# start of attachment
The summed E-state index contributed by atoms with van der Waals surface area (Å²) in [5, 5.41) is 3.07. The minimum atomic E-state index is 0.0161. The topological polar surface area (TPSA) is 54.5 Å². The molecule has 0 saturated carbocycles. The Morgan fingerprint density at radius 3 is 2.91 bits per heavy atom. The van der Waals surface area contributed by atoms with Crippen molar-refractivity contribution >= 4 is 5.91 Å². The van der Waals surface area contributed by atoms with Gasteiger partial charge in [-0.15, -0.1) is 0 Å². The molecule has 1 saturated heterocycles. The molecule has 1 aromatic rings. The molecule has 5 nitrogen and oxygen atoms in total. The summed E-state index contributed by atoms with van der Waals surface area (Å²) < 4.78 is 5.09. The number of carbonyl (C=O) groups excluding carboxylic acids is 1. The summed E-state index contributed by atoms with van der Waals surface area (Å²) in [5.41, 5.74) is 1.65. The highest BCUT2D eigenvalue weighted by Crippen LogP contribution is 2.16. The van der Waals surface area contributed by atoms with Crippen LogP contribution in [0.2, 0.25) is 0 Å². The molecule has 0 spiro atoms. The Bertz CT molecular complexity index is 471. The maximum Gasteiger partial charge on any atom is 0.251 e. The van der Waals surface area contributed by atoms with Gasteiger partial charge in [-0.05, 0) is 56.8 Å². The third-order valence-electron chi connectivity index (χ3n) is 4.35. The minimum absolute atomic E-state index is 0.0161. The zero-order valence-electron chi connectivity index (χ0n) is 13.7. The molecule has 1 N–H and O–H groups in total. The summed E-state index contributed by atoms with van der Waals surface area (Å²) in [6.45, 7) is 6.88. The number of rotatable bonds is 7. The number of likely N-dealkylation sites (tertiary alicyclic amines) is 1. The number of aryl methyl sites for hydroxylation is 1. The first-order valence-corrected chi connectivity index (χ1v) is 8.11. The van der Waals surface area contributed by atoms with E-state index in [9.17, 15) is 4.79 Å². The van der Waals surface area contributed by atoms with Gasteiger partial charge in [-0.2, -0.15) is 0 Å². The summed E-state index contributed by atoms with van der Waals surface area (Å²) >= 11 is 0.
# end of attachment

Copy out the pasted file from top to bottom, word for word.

The summed E-state index contributed by atoms with van der Waals surface area (Å²) in [5, 5.41) is 3.07. The minimum atomic E-state index is 0.0161. The topological polar surface area (TPSA) is 54.5 Å². The molecule has 0 saturated carbocycles. The Morgan fingerprint density at radius 3 is 2.91 bits per heavy atom. The van der Waals surface area contributed by atoms with Crippen molar-refractivity contribution >= 4 is 5.91 Å². The van der Waals surface area contributed by atoms with Gasteiger partial charge in [-0.15, -0.1) is 0 Å². The molecule has 1 saturated heterocycles. The molecule has 1 aromatic rings. The molecule has 5 nitrogen and oxygen atoms in total. The summed E-state index contributed by atoms with van der Waals surface area (Å²) < 4.78 is 5.09. The number of carbonyl (C=O) groups excluding carboxylic acids is 1. The summed E-state index contributed by atoms with van der Waals surface area (Å²) in [5.41, 5.74) is 1.65. The highest BCUT2D eigenvalue weighted by Crippen LogP contribution is 2.16. The van der Waals surface area contributed by atoms with Crippen LogP contribution in [0.2, 0.25) is 0 Å². The molecule has 0 spiro atoms. The Bertz CT molecular complexity index is 471. The maximum Gasteiger partial charge on any atom is 0.251 e. The van der Waals surface area contributed by atoms with Gasteiger partial charge in [-0.05, 0) is 56.8 Å². The third-order valence-electron chi connectivity index (χ3n) is 4.35. The minimum absolute atomic E-state index is 0.0161. The zero-order valence-electron chi connectivity index (χ0n) is 13.7. The molecule has 1 N–H and O–H groups in total. The summed E-state index contributed by atoms with van der Waals surface area (Å²) in [6.45, 7) is 6.88. The number of rotatable bonds is 7. The number of likely N-dealkylation sites (tertiary alicyclic amines) is 1. The number of aryl methyl sites for hydroxylation is 1. The first-order valence-corrected chi connectivity index (χ1v) is 8.11. The van der Waals surface area contributed by atoms with E-state index in [9.17, 15) is 4.79 Å². The van der Waals surface area contributed by atoms with Gasteiger partial charge in [-0.2, -0.15) is 0 Å². The summed E-state index contributed by atoms with van der Waals surface area (Å²) >= 11 is 0.